A quick and dirty update with pictures of progress made (if I can call it that) since the last installment. And progress has been painful because the lunchbox planer shot craps. Why is that a problem for a galoot like me? Well, the cherry I’d like to use for the front of this cabinet is substantially cupped and ‘the electron way’ was going to help me move past those flaws. Not to be, so I’ve been making boards the hard way. In no real order, here’s proof.
Using winding sticks constantly, here’s a length check, width check, and work with the jointer:
Here’s how bad a crown was, and using the #197 mortising gauge to mark thickness around edges and ends before flipping the board over to work the other side:
Scrub work, then board shots before final smoothing:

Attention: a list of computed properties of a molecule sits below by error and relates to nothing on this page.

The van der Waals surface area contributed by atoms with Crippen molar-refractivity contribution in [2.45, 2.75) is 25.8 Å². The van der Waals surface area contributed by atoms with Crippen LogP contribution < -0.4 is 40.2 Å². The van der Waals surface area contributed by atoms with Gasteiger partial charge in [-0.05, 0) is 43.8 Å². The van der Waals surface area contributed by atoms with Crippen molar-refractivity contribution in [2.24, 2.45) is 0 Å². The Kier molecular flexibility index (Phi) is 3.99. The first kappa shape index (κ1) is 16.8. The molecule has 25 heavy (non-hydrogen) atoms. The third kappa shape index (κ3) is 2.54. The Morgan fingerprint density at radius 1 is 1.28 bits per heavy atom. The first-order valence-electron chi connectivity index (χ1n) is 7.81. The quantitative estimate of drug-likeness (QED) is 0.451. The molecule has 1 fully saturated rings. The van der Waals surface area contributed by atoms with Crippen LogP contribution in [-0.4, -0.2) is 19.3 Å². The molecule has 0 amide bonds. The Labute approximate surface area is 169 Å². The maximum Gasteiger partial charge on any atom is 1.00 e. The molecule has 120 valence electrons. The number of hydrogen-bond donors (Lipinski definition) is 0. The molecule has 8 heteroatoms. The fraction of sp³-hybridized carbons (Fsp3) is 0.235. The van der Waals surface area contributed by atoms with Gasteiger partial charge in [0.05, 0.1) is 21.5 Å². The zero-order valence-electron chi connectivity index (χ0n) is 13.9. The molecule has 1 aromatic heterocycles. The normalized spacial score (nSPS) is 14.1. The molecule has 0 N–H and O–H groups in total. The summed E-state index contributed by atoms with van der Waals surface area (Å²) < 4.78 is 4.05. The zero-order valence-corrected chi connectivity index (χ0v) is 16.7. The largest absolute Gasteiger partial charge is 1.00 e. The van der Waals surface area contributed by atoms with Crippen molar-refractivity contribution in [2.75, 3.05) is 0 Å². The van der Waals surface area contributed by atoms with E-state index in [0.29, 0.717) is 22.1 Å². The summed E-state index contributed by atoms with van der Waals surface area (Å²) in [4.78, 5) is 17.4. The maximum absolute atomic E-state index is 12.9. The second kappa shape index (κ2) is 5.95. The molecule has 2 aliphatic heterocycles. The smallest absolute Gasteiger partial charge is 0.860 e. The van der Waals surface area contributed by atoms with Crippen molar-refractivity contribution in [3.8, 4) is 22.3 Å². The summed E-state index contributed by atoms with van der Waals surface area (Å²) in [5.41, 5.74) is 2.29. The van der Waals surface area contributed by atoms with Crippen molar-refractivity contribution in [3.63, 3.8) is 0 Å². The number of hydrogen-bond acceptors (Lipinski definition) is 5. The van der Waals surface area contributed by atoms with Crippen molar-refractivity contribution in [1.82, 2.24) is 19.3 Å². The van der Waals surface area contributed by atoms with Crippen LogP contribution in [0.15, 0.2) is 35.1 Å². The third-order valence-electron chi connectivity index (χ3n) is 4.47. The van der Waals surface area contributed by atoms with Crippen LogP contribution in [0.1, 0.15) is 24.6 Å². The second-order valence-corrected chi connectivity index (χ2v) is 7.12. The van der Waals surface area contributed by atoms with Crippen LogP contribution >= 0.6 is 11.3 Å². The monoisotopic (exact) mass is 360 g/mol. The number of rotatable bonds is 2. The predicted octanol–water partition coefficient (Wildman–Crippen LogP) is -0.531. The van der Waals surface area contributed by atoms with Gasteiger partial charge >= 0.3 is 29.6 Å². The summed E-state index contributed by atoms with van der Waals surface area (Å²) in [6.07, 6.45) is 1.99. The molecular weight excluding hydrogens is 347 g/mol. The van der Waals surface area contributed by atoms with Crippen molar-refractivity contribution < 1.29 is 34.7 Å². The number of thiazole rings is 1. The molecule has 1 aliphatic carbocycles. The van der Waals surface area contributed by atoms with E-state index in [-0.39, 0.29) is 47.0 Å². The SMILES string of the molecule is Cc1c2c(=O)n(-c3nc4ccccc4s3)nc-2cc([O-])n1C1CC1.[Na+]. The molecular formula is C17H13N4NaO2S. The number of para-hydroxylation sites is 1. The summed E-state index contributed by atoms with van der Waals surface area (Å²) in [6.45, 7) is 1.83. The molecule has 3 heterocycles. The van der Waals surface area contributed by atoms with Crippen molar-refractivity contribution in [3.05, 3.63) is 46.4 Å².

Edge work, marking to width with my favorite rosewood panel gauge:
An ‘after’ next to a ‘before’:
So I have two boards that are ready for final smoothing. Some tear out and scallops, but they’re dimensioned and flat, and are both the same thickness. From these I hope to pull frame and panel material and a sliding door for the double till to the right of the tambour.
For the inside bank of drawers, I was able to find some poplar 1/2”-ish drawer sides that already are dado’d for bottoms of 1/4” masonite (my favorite drawer bottom material).
Used the larger dividers to set the right rip width of the material on the table saw, then used the #6 to joint the edges to final fit (no measuring, just get them to fit right and it’s done).
Next step for these pieces is crosscut to the right length and work them for half-blind dovetails to the drawer fronts. Oh, yeah… Drawer fronts. How about some poplar from the Hoosier Donor Piece? Remember the oak strip ripped for the tambour? Well, here’s a remaining run of that board, getting cleaned up and sitting in place as very rough length pieces to be joined to the sides.
My daughter loves the cabinet so far! :-)
-- Don't anthropomorphize your handplanes. They hate it when you do that. -- OldTools Archive